Figure 5. Electron microscope images demonstrate connexome occurrence in SHR hearts. There is formation of the connexome lateral junctions in hypertrophied cardiomyocytes (AC), and their presence on the lateral sides with those at the intercalated disc (D). A long lateral GJ is obvious in the SHR heart (E), and its degradation and the formation of annular profile (aGJ) occur with HTN progression (F). Scale bar represents 1 micrometer. Adapted from [54,73].
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Figure 6. Electron microscope images illustrate connexome impairment in SHR hearts. Varying degrees of AJ dehiscence are apparent in images (AC), and these are accompanied by GJs loss. The connexome impairment also results in asynchronized contractions of neighbouring cardiomyocytes (A,D). Long-lasting HTN related structural remodeling includes severely injured cardiomyocytes, with the destroyed connexome at the intercalated disc (arrowhead in (E)) and on the cardiomyocytes lateral side (F). This is accompanied with progressive fibrosis. Scale bar represents 1 micrometer. Adapted from [3].
Figure 6. Electron microscope images illustrate connexome impairment in SHR hearts. Varying degrees of AJ dehiscence are apparent in images (AC), and these are accompanied by GJs loss. The connexome impairment also results in asynchronized contractions of neighbouring cardiomyocytes (A,D). Long-lasting HTN related structural remodeling includes severely injured cardiomyocytes, with the destroyed connexome at the intercalated disc (arrowhead in (E)) and on the cardiomyocytes lateral side (F). This is accompanied with progressive fibrosis. Scale bar represents 1 micrometer. Adapted from [3].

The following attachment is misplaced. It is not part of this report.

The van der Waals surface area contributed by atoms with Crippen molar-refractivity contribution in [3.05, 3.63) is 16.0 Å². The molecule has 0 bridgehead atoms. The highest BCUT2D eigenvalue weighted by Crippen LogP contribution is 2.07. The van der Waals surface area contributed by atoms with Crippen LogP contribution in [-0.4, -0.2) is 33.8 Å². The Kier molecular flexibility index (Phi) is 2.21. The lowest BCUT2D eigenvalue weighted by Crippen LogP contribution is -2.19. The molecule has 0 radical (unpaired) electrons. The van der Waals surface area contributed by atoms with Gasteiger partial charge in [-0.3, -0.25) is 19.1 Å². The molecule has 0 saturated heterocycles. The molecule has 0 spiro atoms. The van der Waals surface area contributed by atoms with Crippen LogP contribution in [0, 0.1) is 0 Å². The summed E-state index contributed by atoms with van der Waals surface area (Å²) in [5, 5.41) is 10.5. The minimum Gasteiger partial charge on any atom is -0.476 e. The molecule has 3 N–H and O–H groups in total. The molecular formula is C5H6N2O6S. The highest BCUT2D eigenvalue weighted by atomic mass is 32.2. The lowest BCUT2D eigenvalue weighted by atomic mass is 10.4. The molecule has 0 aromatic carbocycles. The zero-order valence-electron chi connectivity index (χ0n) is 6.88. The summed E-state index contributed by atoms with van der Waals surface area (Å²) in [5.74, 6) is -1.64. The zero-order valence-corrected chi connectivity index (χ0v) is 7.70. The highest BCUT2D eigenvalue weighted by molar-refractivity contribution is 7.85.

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Figure 7. Proposed factors and mechanisms that may be involved in pro-arrhythmic “connexome” dysfunction in chronic arterial hypertension.
Figure 7. Proposed factors and mechanisms that may be involved in pro-arrhythmic “connexome” dysfunction in chronic arterial hypertension.
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Sykora, M.; Andelova, K.; Szeiffova Bacova, B.; Egan Benova, T.; Martiskova, A.; Knezl, V.; Tribulova, N. Hypertension Induces Pro-arrhythmic Cardiac Connexome Disorders: Protective Effects of Treatment. Biomolecules 2023, 13, 330. https://doi.org/10.3390/biom13020330

AMA Style

Sykora M, Andelova K, Szeiffova Bacova B, Egan Benova T, Martiskova A, Knezl V, Tribulova N. Hypertension Induces Pro-arrhythmic Cardiac Connexome Disorders: Protective Effects of Treatment. Biomolecules. 2023; 13(2):330. https://doi.org/10.3390/biom13020330

Chicago/Turabian Style

Sykora, Matus, Katarina Andelova, Barbara Szeiffova Bacova, Tamara Egan Benova, Adriana Martiskova, Vladimir Knezl, and Narcis Tribulova. 2023. "Hypertension Induces Pro-arrhythmic Cardiac Connexome Disorders: Protective Effects of Treatment" Biomolecules 13, no. 2: 330. https://doi.org/10.3390/biom13020330